Tuesday, November 12, 2013

Monday, 11/11/13 Auckland

Monday, 11/11/13 Auckland

Took the hop-on/hop-off bus; two lines, a Red Line for near sites, and a Blue Line for sites farther out.  The Red Line started right outside the ship at the Ferry Building.  Its first stop was at Bastion Point Lookout, which had nice views of Hauraki Gulf and Waitemata Harbor.  This site also had a statue of Michael Joseph Savage, a Prime Minister of the 1930s.  The bus then went to the sea life aquarium, which I did not visit.  Stop 3 was the Parnell Rose Gardens, where dozens of rose bushes were in bloom; I took photos from the bus.  Stop 4 was the Holy Trinity Cathedral; I went there later, but did not get off the bus at this stop.  Stop 5 was the Auckland Museum, where I got off the bus to take photos and also to change buses to the Blue Line.

At the Auckland Museum, one could also visit the Winter Gardens, an indoor flower garden, which I did not visit; this was the first stop on the Blue Line.  Stop 2 on the Blue Line was the Eden Gardens, a former quarry that is now a beautiful garden.  It reminded me of the Butchart Gardens on Vancouver Island, only not as nice.  The bus then went by Mt. Eden, with views over the city, but I did not climb the 300 meter hill.  The bus passed by Eden Park, the 60,000 seat stadium for cricket and for the All-Blacks rugby team.  Stop 4 on the Blue Line was the Westfield Shopping Center, which I did not visit; Stop 5 was the Auckland Zoo, again, which I did not visit; and Stop 6 was the Museum of Transport and Technology, which I did not visit.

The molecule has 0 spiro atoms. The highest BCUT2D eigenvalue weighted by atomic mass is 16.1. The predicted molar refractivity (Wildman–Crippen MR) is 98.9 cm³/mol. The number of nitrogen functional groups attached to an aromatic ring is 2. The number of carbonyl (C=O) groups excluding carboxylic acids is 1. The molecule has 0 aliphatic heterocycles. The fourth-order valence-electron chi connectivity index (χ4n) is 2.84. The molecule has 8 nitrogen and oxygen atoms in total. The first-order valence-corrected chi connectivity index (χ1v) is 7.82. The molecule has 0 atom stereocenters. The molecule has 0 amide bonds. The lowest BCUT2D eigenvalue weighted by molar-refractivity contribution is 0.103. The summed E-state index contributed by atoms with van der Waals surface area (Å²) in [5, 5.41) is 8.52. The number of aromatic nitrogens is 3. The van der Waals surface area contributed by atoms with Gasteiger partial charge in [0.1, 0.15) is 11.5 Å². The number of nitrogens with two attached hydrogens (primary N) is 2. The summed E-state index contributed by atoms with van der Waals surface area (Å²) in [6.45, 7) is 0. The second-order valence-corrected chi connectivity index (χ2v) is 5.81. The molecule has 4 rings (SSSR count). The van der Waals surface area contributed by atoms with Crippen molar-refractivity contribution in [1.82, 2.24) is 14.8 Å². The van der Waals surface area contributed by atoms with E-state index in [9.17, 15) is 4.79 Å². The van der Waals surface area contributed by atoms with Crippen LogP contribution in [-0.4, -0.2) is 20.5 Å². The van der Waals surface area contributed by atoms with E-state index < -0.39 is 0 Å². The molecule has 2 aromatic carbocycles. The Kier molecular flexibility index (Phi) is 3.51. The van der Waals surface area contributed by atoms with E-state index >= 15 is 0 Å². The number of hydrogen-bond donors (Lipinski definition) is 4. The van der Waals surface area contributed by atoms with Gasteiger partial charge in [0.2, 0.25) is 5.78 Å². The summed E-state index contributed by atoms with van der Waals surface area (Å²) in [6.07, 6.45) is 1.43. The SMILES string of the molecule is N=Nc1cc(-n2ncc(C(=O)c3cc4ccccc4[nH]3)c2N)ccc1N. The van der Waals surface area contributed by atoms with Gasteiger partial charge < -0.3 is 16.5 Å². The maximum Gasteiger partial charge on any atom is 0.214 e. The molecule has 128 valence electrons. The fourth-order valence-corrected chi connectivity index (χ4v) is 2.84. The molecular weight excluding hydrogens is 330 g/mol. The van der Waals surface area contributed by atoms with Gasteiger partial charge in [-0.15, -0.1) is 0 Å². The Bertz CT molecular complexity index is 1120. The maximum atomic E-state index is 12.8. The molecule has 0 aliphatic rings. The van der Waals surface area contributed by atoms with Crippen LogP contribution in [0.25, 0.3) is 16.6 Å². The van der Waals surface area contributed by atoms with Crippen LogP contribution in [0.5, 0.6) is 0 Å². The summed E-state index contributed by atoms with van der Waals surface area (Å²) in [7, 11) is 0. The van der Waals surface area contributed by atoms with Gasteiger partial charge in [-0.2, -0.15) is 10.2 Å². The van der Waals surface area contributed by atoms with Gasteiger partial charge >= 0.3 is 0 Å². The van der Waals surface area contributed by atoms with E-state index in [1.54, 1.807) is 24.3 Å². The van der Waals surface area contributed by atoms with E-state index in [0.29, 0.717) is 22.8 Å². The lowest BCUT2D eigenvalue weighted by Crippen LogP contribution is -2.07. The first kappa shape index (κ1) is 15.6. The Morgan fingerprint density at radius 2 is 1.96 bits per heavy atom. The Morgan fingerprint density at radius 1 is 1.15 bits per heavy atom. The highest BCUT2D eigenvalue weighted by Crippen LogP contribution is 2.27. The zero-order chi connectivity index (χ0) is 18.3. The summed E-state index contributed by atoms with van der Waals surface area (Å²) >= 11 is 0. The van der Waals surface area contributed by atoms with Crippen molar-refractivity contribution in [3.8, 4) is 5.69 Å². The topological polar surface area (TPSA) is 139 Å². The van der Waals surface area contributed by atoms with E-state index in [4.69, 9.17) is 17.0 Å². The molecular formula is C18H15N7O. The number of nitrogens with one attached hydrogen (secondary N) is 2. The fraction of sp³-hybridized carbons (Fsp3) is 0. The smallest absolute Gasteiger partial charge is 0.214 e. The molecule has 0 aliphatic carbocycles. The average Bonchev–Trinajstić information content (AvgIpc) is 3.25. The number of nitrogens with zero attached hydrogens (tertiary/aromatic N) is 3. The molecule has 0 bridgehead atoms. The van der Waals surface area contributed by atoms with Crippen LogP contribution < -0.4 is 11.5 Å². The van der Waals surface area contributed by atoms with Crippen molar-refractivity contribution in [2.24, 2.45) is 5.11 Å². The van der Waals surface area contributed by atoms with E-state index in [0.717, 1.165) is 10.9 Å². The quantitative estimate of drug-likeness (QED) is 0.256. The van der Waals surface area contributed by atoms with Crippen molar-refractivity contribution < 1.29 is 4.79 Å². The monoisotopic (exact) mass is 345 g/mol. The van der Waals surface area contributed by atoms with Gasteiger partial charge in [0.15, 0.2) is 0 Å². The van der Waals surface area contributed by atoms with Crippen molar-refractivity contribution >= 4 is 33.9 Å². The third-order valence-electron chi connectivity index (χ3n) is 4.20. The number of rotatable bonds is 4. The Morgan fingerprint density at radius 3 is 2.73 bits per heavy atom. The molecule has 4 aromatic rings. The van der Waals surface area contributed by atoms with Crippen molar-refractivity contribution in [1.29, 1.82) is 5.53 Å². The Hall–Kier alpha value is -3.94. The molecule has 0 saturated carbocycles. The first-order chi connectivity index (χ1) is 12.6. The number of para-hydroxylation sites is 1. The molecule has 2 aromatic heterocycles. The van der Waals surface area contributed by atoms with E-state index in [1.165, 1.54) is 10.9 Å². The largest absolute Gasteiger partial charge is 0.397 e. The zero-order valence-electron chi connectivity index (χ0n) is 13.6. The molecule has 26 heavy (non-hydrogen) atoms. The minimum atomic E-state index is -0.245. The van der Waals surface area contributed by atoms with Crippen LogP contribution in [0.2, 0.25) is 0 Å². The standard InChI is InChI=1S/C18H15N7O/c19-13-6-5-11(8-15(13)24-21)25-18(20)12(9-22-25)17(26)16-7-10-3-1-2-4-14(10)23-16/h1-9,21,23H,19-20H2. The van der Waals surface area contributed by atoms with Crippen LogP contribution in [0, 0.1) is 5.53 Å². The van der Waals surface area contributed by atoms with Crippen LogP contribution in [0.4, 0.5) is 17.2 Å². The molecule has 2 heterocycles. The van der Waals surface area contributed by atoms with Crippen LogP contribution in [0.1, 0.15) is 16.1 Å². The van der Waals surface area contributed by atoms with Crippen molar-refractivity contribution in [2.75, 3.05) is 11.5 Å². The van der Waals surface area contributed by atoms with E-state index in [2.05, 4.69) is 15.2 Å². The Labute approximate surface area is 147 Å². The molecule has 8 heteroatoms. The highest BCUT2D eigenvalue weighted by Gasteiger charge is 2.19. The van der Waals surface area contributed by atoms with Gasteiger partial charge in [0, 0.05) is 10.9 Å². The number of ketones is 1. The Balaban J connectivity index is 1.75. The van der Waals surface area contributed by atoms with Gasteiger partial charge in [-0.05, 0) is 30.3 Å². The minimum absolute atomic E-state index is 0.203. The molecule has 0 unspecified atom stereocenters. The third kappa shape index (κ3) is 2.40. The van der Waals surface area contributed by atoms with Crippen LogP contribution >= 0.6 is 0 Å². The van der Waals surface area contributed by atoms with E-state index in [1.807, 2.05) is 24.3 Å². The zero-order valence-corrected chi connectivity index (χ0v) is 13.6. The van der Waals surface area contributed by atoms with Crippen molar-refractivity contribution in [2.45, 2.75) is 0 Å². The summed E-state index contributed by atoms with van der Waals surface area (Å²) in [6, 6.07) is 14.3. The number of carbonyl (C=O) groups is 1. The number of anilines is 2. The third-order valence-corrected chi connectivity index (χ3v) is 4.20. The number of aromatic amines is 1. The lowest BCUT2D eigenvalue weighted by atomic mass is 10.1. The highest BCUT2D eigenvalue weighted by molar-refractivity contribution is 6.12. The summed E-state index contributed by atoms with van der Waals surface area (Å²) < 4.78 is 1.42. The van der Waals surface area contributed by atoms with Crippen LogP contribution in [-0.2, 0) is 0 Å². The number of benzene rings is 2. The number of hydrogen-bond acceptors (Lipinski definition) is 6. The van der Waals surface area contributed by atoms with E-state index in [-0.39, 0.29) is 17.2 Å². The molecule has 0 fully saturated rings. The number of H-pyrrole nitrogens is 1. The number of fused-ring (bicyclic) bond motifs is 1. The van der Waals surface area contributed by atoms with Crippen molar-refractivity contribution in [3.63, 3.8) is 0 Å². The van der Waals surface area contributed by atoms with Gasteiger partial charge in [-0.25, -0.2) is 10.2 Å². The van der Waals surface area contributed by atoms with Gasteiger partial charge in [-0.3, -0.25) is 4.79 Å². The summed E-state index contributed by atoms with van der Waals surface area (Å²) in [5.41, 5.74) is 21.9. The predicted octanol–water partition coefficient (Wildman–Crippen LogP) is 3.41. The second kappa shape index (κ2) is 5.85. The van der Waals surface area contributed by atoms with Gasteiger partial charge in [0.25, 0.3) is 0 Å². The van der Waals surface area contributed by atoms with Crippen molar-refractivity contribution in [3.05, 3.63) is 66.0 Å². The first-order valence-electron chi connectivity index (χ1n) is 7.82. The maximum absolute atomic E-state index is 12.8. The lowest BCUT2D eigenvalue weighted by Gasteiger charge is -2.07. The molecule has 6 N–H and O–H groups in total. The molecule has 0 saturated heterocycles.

Back at the Auckland Museum, I visited the museum shop and then reboarded the Red Line bus for the second half of its loop.  The first stop (Stop 6) was Parnell Village, where I got off the bus.  Parnell Village is a row of old Victorian houses that has been renovated and converted into shops and cafes.  It is very pretty, and I walked along and took photos.  I stopped into a very pretty little café/gelateria for a sandwich and gelato.  I then reboarded the bus for one final stop, at the top of Queen Street, where I got off to walk down Queen Street all the way back to the ship.

Queen Street is the main street of Auckland.  It is a very busy street filled with large department stores and small shops.  Along with many modern buildings are many buildings dating from the early 1900s.  It is a very interesting street, and I enjoyed walking along taking photos.  At the top of Queen Street, where I got off the bus, was the Auckland Art Gallery in a very interesting building, as well as the Civic Center and two major theaters.  I also stopped at the beautiful Holy Trinity Cathedral for photos.

As I discovered on the bus loops, Auckland is filled with old Victorian homes.  These homes are constructed of wood, with corrugated metal roofs.  These houses have withstood many earthquakes and seem to be well suited for withstanding earthquakes.  These houses are very pretty and seem to be well-kept.  It is very striking to see so many of these houses in such a modern city.  Auckland is New Zealand’s one large city, with a population of about 1.5 million.  It is a very modern city, filled with large, modern skyscrapers and a tall TV tower building, like many cities in Asia.  Auckland is also New Zealand’s largest port, with many container ships being loaded and unloaded.

After returning to the ship, I went back into a nearby café to use the Internet for 30 minutes, their limit.

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